Kelly Hughes in what will be the new location of Aqua Books (CBC)
Books are great, people love books, but we do over 400 shows a year. Celebrating the creative things people do is what is going to draw people here.
—Kelly Hughes, Aqua Books
There is some literary light amongst these philistine times as Aqua
Books, under its new somewhat interchangeable "Winnipeg's Cultural City
Hall" banner, will be moving back its former area, the Exchange.
In April 2012 Aqua Books will get a new lease on life at 123 Princess St., not too far from its original location where it spent a solid five years.
It has been a turbulent year for Winnipeg's Aqua Books. In August 2011, Aqua Books' owner Kelly Hughes revealed that the location 274 Garry Street would be shutting its doors for good delivering what could have been a harsh blow to Winnipeg's downtown arts scene. The finances weren't good but after some love and support from the reading public Aqua Books managed to tread water and the plan was hatched to establish a new non-profit called Winnipeg's Cultural City Hall Inc. to take over operations and keep things going.
The new location won't be as big, but it will still offer all the amenities including a stage for shows, full bar, food, workshop space, and of course, books (but not nearly as many of them).
"Books are great, people love books, but we do over 400 shows a year" said Kelly Hughes in the new basement space on Princess St. "Celebrating the creative things people do is what is going to draw people here" Hughes continued.
The move is similar to other book retailers in the city who are trying to expand their business model beyond books. For example, McNally Robinson Booksellers just opened up a "Community Classroom" on February 1.
The move to a smaller, more event-orientated venue in the Exchange will both streamline the business for Hughes and fellow Cultural City Hall board members while lightening the financial costs. And once you first walk into the space it will also be more apparent as to what Aqua Books/Winnipeg's Cultural City Hall are there to offer.
"From a practical standpoint our rent here is going to be just over half of what our hydro bill was over there (at 274 Garry)" said Hughes. "To me the Exchange optimizes what Winnipeg is all about. It is where our friends at MTC and the Fringe are, its where Folkfest and Jazzfest is that I love... To me the Exchange is the jewel in the crown of the city."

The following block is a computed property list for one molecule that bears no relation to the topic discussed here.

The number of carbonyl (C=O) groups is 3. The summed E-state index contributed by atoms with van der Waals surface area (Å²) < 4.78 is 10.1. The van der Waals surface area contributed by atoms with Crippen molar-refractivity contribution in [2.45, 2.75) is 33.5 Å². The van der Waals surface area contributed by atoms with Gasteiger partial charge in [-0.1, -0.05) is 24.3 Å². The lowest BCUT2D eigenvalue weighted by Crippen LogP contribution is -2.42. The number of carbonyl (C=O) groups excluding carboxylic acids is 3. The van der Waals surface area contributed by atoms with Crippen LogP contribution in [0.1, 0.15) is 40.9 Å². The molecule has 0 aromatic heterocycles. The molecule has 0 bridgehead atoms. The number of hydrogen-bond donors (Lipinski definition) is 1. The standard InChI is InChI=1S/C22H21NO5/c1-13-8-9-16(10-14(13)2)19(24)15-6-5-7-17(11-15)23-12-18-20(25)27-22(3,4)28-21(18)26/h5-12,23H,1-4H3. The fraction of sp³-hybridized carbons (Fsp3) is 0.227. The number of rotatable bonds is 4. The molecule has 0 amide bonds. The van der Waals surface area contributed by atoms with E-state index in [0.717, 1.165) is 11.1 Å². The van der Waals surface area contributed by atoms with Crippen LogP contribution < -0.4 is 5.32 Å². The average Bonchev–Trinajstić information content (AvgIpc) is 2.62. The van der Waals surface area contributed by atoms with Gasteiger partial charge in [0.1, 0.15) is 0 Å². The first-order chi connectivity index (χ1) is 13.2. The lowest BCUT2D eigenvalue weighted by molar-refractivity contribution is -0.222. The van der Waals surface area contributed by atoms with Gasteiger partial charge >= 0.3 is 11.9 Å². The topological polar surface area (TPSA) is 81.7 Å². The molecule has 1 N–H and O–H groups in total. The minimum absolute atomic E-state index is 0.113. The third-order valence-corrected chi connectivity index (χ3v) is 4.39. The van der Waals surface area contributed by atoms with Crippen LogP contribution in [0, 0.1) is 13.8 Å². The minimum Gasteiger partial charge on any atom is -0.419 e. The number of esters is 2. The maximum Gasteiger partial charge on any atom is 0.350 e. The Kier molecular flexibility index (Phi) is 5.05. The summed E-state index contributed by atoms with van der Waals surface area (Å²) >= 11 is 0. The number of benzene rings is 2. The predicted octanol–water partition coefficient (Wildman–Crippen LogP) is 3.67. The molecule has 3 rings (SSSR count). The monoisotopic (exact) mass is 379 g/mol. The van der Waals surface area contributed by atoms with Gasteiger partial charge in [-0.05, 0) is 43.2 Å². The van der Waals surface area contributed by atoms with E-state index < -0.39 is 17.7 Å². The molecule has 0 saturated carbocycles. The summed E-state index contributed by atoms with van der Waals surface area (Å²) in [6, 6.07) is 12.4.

And Hughes does not mince words when he talks about what he believes to the lifeblood of this city, and how the Exchange plays into that.
"We've been a bastion of great and interesting stuff over there [in the old location] for four years, and the only thing that people care about is the Jets" said Hughes. "To me when the Jets came back, and that kind of energy and excitement that people had, to me that's a kick in the nuts to all the great and interesting things that go on in Winnipeg" Hughes continues.
The logistics of the space are still to be sorted, from the hours of operation, to the amount of books on display, to the food (Hughes is leaning toward "cold and quick") to the way the bar will operate.
While the space is currently in rough condition (they just took over the lease), it does have the inherent charms of the Exchange from the beautiful exposed brick and beam, to the nostalgic air of being in an area that is so historically Winnipeg.
As far as clientelle, and continuing to capture Winnipeg's cultural scene, Hughes is again quite up front. "We want to be the space for interesting smart people" said Hughes. "We're not really chasing 20 year olds."
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There will be a fundraiser for the new space on March 3 at the Manitoba Theatre for Young Peole at the Forks. The event will be called "Hello 123" and Fred Penner and the Royal Canadian Navy Band of HMCS Chippawa will be playing.